Last Sunday, my mom and I went to church together. We went to what I call, "the late late late service or the "Episcopal Light" service.
At my church, we have four services on Sunday morning. The services run the gamut from traditional to not-so-traditional to quasi-traditional. It's easy to find your niche at my church. We have a Saturday service as well which is very casual and geared toward families. Anyway. The final service on Sunday morning is a quickie. No music, straight liturgy, quick sermon and a fast-paced communion. If you want the express route to God, this is the service for you.
So my mom and I joined about 12 other people last Sunday. The Reverend was a visiting chaplain from a local hospital; a man I'd never seen before in our church. He was older (70-ish) and verrrrryyyyyyyy gay. We're a pretty liberal lot so this wasn't surprising, in the least.
The Reverend left the podium early on in the service and delivered his message straight from the aisle in between the pews and to quote Renee Zellweger from Jerry Maguire: "He had me at hello."
This man was not only brilliant in his knowledge of the Bible, but in the way that he wove together modern day sadness and struggles, profoundly and with raw emotion. I don't recall blinking. I was riveted.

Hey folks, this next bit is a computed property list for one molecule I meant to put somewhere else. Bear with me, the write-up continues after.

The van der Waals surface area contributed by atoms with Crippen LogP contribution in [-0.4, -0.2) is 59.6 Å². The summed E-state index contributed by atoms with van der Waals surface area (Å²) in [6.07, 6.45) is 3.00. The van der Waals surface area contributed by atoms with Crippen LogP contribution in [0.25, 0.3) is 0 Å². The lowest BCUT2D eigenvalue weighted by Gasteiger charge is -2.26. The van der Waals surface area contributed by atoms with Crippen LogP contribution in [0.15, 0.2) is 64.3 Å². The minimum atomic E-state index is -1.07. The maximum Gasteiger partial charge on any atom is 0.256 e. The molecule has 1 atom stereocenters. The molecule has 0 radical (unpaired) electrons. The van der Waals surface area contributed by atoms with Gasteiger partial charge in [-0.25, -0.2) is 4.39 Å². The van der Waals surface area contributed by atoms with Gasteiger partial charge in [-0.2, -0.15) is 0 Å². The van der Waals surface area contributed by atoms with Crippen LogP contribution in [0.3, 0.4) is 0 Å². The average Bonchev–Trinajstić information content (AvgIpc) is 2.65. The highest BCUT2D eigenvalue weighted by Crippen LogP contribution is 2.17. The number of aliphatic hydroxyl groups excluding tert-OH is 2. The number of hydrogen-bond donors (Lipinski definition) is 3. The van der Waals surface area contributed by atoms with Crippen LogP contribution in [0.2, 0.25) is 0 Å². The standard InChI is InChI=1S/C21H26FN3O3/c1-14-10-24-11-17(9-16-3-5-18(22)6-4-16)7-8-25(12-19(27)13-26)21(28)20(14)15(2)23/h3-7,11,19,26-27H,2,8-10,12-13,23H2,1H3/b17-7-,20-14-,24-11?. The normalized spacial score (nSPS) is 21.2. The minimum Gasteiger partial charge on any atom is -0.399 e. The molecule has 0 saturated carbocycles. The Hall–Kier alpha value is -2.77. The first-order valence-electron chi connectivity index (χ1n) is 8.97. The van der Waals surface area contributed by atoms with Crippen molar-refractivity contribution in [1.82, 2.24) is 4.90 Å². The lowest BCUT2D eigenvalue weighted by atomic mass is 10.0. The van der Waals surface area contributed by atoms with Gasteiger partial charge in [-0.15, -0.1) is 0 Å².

I won't bore you with the details of his sermon, but here is the point that stayed with me: There is always strength in surrender. I needed to hear this, because lately, I've felt that surrender is a little too closely tied to despair.
The time came in the service to "pass the peace," that is, turn to your neighbor and shake their hand. The Reverend came right to me and took my hands in his. "Thank you for your eyes," he said. (I guess I didn't blink, after all!) Later in the service, he paused as he blessed my wafer during communion. He took my hand again and squeezed it. And at last, when we filed out of the cathedral, he asked me my name. I told him and then I thanked him for being with us. Then we (my mom and I) went to the Co-Op and grabbed lunch, all the while talking about what a blessing the visiting reverend was.
I've never had anything like this happen to me. I'm usually the one in church who is pretending to pray while "resting" my eyes or glazing over completely during the lengthy Prayers of the People (love the Episcopal Church dearly but that liturgy can be oh-so-boring, at times!).
During my week, I found myself drifting back to that connection from Sunday and being thankful, and perhaps even reverent, for such a deep and meaningful connection.